Released with little fanfare in late 2010 after collecting dust on Jive Records’ shelves for two years, Miguel’s debut album, All I Want Is You, was a stubborn thing. Though its poor initial showing on the charts seemed to affirm the label’s lack of faith in it, the record gradually discovered an audience over the next year thanks to a trickle of ingratiating singles that established Miguel as one of radio’s rarest commodities: a new R&B star. With its splatters of off-kilter funk and mesmeric electro, All I Want Is You teased a unique vision without coloring too far outside the boundaries of popular R&B. On his bolder follow-up, Kaleidoscope Dream, Miguel takes full advantage of his new commercial standing by abandoning genre conventions altogether. Few, if any, of his contemporaries have demonstrated this much control over their aesthetic.
Using Prince as a loose starting point—channeling not only the Purple One’s pop instincts but also his loud, funk-rock guitars—Miguel paints each track in such fluid, psychedelic strokes that when “Don’t Look Back” gives way to a fractured cover of The Zombies’ “Time Of The Season,” the transition isn’t even jarring. Almost as notable as the influences Miguel builds on are the ones he downplays. Though rap has been a cornerstone of R&B for the last two decades, it’s almost a non-presence on Kaleidoscope Dream. Only the title track takes on a hip-hop beat—and even then it’s an unconventional one, a bare, old-school groove from Salaam Remi that’s deliberately out of time—and there’s not a single guest rap on the album. In fact, save for a casual Alicia Keys assist on the raggedy soul throwback “Where’s The Fun In Forever,” there aren’t any guests on the album at all.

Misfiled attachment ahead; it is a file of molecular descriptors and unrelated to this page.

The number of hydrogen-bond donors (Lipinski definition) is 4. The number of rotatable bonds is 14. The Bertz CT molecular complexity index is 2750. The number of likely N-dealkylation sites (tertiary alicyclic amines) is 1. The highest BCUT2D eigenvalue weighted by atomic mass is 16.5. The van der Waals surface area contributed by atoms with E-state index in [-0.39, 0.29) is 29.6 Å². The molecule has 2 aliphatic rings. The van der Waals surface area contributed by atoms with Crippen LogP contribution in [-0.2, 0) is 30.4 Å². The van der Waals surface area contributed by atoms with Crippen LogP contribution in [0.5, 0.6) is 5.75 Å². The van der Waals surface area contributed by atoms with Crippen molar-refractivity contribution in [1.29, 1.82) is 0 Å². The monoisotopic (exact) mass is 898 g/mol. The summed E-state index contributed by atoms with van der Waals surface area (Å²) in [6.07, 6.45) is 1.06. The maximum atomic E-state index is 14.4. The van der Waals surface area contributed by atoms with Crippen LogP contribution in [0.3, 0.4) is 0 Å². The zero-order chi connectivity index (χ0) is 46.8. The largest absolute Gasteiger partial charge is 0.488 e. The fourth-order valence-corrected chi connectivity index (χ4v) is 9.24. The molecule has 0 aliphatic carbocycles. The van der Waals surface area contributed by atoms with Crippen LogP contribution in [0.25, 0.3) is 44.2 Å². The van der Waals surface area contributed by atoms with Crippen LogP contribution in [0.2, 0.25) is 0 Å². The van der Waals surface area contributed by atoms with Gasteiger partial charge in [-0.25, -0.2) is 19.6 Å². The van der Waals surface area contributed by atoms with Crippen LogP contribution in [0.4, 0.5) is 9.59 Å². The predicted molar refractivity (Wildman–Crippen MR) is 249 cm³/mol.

For all of its phantasmal synths, swollen guitars, and hallucinatory rhythms, Kaleidoscope Dream is a pop record first and foremost, and its eccentricities are offset by Miguel’s disarming songwriting, which finds romance in even the most unlikely situations. “Use Me” posits kinky sex as high intimacy—“My body’s waving a white flag,” he croons tenderly—while the reverb-glossed “Do You…” spins the ostensibly sleazy pickup line “Do you like drugs?” into an irresistibly sweet proposal, imagining lovely, perfectly wasted afternoons spent in a content daze. Kaleidoscope Dream will almost surely attract comparisons to another recent R&B album with its own amiable internal logic, Frank Ocean’s Channel Orange, and not unfairly, given that both are uniformly excellent. It’s a testament to how singular and fully realized each of these albums is, however, that they sound nothing alike.